Only in Fringe would two beacons, a silent bald kid, a toxin that hideously melts flesh, and another one that horrifically closes all orifices all have in common the future of humanity. In this, the seventh episode of the fifth and final season of the award-winning show, we continue following Walter, Olivia, Peter and Astrid as they search for the missing pieces to Walter’s plan for defeating the Observers.
Our dream team is still following Walter's clues, recorded on video cassettes, retrieving parts needed to assemble yet another machine. And while the basic plot is simple, countless layers are added in the development of two of the show’s characters: Peter and Walter. This character development has been fascinating, leaving me disheartened only because of the lack of time and attention given to Olivia.
The return of both characters and technology from the first season has not only served to propel the plot forward and tie some loose ends, but also underlines the fact that this is, indeed, the show’s final season. The nostalgic moments in the last couple of episodes were surpassed by what was, in my opinion, the strongest return to Season 1 yet.
In “The Bullet that Saved the World”, the team used the toxin from Season 1’s fourteenth episode “Ability”. In “The Looking Glass, and What Walter Found There”, the team found the silent bald kid it has saved back in the first season’s fifteenth episode, “Inner Child”; and this week, on top of the return of the famous lock combination “5-20-10” in the plot and the title of the episode, we are back to the event that started it all: the flesh eating contagion that killed all the passengers aboard Flight 627.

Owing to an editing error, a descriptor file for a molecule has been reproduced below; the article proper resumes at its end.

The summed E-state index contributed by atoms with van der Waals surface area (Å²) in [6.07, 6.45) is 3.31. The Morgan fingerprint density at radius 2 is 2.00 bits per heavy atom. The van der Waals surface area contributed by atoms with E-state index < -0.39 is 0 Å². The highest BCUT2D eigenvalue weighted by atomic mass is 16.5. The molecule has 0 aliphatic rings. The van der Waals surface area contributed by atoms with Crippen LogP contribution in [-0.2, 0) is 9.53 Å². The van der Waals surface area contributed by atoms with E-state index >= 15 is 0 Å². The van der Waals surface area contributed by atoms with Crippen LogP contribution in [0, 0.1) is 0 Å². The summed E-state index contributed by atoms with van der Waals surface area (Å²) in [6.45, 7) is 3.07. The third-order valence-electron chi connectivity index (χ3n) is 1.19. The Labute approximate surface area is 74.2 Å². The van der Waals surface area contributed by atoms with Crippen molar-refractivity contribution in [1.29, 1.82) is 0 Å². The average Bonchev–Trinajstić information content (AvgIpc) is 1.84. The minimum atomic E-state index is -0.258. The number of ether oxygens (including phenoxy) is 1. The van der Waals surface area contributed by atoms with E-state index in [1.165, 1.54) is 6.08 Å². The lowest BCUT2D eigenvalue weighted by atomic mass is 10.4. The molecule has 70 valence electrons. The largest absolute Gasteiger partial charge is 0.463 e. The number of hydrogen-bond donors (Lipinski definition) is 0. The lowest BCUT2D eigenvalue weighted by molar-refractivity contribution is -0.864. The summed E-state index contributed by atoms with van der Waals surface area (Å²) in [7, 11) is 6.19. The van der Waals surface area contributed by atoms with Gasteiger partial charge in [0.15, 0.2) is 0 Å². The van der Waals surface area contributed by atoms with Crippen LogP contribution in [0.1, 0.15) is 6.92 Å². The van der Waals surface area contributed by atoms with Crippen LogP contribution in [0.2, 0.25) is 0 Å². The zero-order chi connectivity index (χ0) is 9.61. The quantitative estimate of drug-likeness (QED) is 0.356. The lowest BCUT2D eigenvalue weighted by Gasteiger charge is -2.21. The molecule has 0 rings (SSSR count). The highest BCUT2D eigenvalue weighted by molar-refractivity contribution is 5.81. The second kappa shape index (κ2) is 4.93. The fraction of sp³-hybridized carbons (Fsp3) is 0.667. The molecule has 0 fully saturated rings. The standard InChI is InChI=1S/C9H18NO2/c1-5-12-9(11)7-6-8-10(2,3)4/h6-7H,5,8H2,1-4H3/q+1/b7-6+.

And so, I still believe that Fringe can still end on a high note, if and only if the writers urgently address one major point: Olivia. She has been relegated, throughout this season, to a secondary role. It is the most frustrating experience, as a fan and as a woman, to see her becoming, in my friend Allan’s words, a wallflower. Olivia from the first through the fourth season, the Olivia that crossed universes for Peter, would not have taken his change in character without doing something other than asking a few tentative questions. I
do not expect her to remain untouched by the latest in the series of unfortunate events, namely, Etta’s death. But to portray her as broken and passive implies that she was never much more than that in the first place, that her strength was an exterior veneer hiding her inner weakness.